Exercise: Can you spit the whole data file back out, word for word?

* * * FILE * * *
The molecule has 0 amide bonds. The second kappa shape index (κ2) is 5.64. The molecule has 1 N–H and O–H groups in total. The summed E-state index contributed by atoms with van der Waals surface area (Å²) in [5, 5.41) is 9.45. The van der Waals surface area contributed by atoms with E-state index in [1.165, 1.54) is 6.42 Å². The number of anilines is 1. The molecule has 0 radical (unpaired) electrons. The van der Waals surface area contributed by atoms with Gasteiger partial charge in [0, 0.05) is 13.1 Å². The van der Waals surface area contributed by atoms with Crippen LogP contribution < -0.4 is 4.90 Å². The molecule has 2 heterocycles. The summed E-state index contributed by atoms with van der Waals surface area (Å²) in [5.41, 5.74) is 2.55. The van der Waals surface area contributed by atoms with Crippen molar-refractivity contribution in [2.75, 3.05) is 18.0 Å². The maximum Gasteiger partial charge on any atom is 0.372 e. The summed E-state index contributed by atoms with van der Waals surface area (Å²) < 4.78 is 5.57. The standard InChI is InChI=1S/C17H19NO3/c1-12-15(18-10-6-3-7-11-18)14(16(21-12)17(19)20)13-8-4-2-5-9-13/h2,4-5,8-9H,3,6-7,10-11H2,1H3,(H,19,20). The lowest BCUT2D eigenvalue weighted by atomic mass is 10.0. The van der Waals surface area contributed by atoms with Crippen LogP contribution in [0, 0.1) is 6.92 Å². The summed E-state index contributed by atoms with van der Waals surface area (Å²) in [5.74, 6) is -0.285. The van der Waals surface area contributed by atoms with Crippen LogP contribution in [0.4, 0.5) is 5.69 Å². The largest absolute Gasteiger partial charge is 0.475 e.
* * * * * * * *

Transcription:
The molecule has 0 amide bonds. The second kappa shape index (κ2) is 5.64. The molecule has 1 N–H and O–H groups in total. The summed E-state index contributed by atoms with van der Waals surface area (Å²) in [5, 5.41) is 9.45. The van der Waals surface area contributed by atoms with E-state index in [1.165, 1.54) is 6.42 Å². The number of anilines is 1. The molecule has 0 radical (unpaired) electrons. The van der Waals surface area contributed by atoms with Gasteiger partial charge in [0, 0.05) is 13.1 Å². The van der Waals surface area contributed by atoms with Crippen LogP contribution < -0.4 is 4.90 Å². The molecule has 2 heterocycles. The summed E-state index contributed by atoms with van der Waals surface area (Å²) in [5.41, 5.74) is 2.55. The van der Waals surface area contributed by atoms with Crippen molar-refractivity contribution in [2.75, 3.05) is 18.0 Å². The maximum Gasteiger partial charge on any atom is 0.372 e. The summed E-state index contributed by atoms with van der Waals surface area (Å²) < 4.78 is 5.57. The standard InChI is InChI=1S/C17H19NO3/c1-12-15(18-10-6-3-7-11-18)14(16(21-12)17(19)20)13-8-4-2-5-9-13/h2,4-5,8-9H,3,6-7,10-11H2,1H3,(H,19,20). The lowest BCUT2D eigenvalue weighted by atomic mass is 10.0. The van der Waals surface area contributed by atoms with Crippen LogP contribution in [0, 0.1) is 6.92 Å². The summed E-state index contributed by atoms with van der Waals surface area (Å²) in [5.74, 6) is -0.285. The van der Waals surface area contributed by atoms with Crippen LogP contribution in [0.4, 0.5) is 5.69 Å². The largest absolute Gasteiger partial charge is 0.475 e.